Christine Blasey Ford makes rare public remarks, a year after Kavanaugh ordeal

The Guardian

Christine Blasey Ford, who accused supreme court justice Brett Kavanaugh of sexual assault, made a rare public appearance on Sunday night.

“When I came forward last September,” she said, accepting an award from the American Civil Liberties Union of Southern California in Beverly Hills, “I did not feel courageous. I was simply doing my duty as a citizen.”

“I understood that not everyone would welcome my information, and I was prepared for a variety of outcomes, including being dismissed.” Read more>>

28th Annual ‘I Believe Anita Hill’ event draws hundreds

ABC Columbia

Women from across the state gathered at the longest running women’s networking event in the u-s.

The 28th annual ‘I Believe Anita Hill Celebration’ drew hundreds of influential women to the Bull Street district Tuesday night.

This years event centered on moving forward, not back, pushing for pay equality and the fight against sexual harassment and sexual assault as Anita Hill did. Read more>>>

Anita Hill is owed an apology and the line forms to the Right


The enormous marble-walled Senate Caucus Room buzzed with activity amid the rush of a phalanx of Washington DC reporters and political journalists. Eager photographers jockeyed for space and positioned their cameras for the key shot of the witness at the green-clothed rectangular table. The entire room had been literally humming with anticipation until the chairman’s gavel sounded loudly and the witness rose from her seat to be sworn in. Beneath the glare of powerful klieg lights, and with the entire nation watching on television, a slender, attractive young African American woman faced the chairman and raised her right hand and swore to tell the truth. Impeccably coiffed and groomed and wearing a modest, crisp, teal-blue suit with parallel rows of golden buttons, she simultaneously and unwittingly took the oath — and her unique place in history. Read more >>>

Anita Hill On 2020 Election: We Don‘t Need ‘To Take The Lesser Of Two Evils‘

Anita Hill has never really been one for compromise.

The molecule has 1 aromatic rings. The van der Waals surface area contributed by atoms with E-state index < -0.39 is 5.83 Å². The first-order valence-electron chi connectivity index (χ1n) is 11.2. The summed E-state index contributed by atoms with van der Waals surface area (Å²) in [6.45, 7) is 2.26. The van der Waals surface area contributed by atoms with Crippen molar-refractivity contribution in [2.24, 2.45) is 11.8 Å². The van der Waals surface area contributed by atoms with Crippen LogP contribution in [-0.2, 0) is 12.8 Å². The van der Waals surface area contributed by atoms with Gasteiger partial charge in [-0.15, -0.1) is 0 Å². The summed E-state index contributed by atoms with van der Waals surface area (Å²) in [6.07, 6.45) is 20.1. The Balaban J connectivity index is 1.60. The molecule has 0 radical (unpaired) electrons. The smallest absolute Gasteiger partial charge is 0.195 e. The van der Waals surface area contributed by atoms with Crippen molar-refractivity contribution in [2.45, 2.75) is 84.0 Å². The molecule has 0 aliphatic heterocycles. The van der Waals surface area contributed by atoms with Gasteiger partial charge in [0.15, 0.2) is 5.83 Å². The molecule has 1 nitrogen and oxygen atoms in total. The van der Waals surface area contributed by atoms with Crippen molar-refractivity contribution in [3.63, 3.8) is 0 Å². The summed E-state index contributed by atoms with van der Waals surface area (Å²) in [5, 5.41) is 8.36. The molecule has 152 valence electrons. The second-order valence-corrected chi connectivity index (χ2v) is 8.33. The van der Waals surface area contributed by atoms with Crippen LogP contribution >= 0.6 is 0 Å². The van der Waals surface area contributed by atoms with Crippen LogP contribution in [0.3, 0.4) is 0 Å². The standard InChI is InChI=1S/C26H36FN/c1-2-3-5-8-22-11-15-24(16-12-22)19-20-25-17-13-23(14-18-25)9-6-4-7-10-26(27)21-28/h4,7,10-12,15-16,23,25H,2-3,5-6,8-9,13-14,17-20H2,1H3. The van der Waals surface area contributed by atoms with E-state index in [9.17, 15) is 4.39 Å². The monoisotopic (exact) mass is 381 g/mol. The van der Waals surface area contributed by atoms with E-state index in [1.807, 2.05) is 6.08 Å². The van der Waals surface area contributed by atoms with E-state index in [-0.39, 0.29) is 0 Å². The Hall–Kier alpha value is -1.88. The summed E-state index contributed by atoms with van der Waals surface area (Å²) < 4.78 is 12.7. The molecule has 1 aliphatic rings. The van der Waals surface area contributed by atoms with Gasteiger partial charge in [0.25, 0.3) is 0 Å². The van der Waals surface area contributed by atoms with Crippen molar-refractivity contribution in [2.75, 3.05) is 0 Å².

The lawyer‘s decision not to do so first propelled her into public life nearly three decades ago, with sexual harassment allegations against Clarence Thomas in his 1991 Supreme Court confirmation hearings. And she doesn‘t intend to begin compromising now.

“You have to understand that what we need is not just to take the lesser of two evils,” Hill told NPR on Tuesday, an hour before she took the stage to accept her at the 2019 PEN America Literary Gala in New York City.

These days, Hill and heads up the . But those Senate Judiciary Committee hearings have never quite disappeared in her rearview mirror since Thomas — who has long denied the allegations — was confirmed to the Supreme Court. Now, the hearings are back in the news because the senator who led them, Joe Biden, recently tossed his hat — and, nearly in the same breath, expressed his regret for how Hill was treated in 1991.

Source: Easton Caller

Harassment, Accountability, and the Erosion of Judicial Legitimacy

The impact of sexual harassment in the judiciary
In October 1991, Anita Hill testified in front of the Senate Judiciary Committee that she was sexually harassed by now-Supreme Court Justice Clarence Thomas, her superior during her time at the Equal Employment Opportunity Commission. After three grueling days of nationally televised hearings during which the all-male Judiciary Committee tore apart Hill’s character, Justice Thomas was narrowly confirmed to the Supreme Court. Twenty-seven years later, history seemed to be repeating itself when Dr. Christine Blasey Ford testified in front of the Senate Judiciary Committee that she was sexually assaulted by now-Supreme Court Justice Brett Kavanaugh. Despite the enormous controversy associated with its decision, the Senate confirmed Kavanaugh by a razor-thin majority.

Source: American Progress